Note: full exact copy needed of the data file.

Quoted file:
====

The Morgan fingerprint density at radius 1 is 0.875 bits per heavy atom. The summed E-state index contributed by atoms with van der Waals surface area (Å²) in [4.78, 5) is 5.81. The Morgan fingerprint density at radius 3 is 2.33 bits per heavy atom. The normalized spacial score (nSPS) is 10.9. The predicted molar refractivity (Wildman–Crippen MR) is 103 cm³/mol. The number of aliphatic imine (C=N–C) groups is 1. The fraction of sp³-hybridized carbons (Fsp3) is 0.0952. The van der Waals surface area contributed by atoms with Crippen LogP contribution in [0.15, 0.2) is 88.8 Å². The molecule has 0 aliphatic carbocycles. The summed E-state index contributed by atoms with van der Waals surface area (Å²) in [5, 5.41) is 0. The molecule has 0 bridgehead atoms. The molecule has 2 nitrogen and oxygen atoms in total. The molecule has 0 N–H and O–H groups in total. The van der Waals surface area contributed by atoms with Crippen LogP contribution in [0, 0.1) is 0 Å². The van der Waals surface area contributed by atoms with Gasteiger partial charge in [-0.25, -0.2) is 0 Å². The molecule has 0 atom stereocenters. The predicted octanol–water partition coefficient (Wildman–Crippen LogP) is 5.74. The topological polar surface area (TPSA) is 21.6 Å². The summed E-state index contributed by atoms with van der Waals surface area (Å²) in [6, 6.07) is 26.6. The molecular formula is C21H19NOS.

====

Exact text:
The Morgan fingerprint density at radius 1 is 0.875 bits per heavy atom. The summed E-state index contributed by atoms with van der Waals surface area (Å²) in [4.78, 5) is 5.81. The Morgan fingerprint density at radius 3 is 2.33 bits per heavy atom. The normalized spacial score (nSPS) is 10.9. The predicted molar refractivity (Wildman–Crippen MR) is 103 cm³/mol. The number of aliphatic imine (C=N–C) groups is 1. The fraction of sp³-hybridized carbons (Fsp3) is 0.0952. The van der Waals surface area contributed by atoms with Crippen LogP contribution in [0.15, 0.2) is 88.8 Å². The molecule has 0 aliphatic carbocycles. The summed E-state index contributed by atoms with van der Waals surface area (Å²) in [5, 5.41) is 0. The molecule has 0 bridgehead atoms. The molecule has 2 nitrogen and oxygen atoms in total. The molecule has 0 N–H and O–H groups in total. The van der Waals surface area contributed by atoms with Crippen LogP contribution in [0, 0.1) is 0 Å². The van der Waals surface area contributed by atoms with Gasteiger partial charge in [-0.25, -0.2) is 0 Å². The molecule has 0 atom stereocenters. The predicted octanol–water partition coefficient (Wildman–Crippen LogP) is 5.74. The topological polar surface area (TPSA) is 21.6 Å². The summed E-state index contributed by atoms with van der Waals surface area (Å²) in [6, 6.07) is 26.6. The molecular formula is C21H19NOS.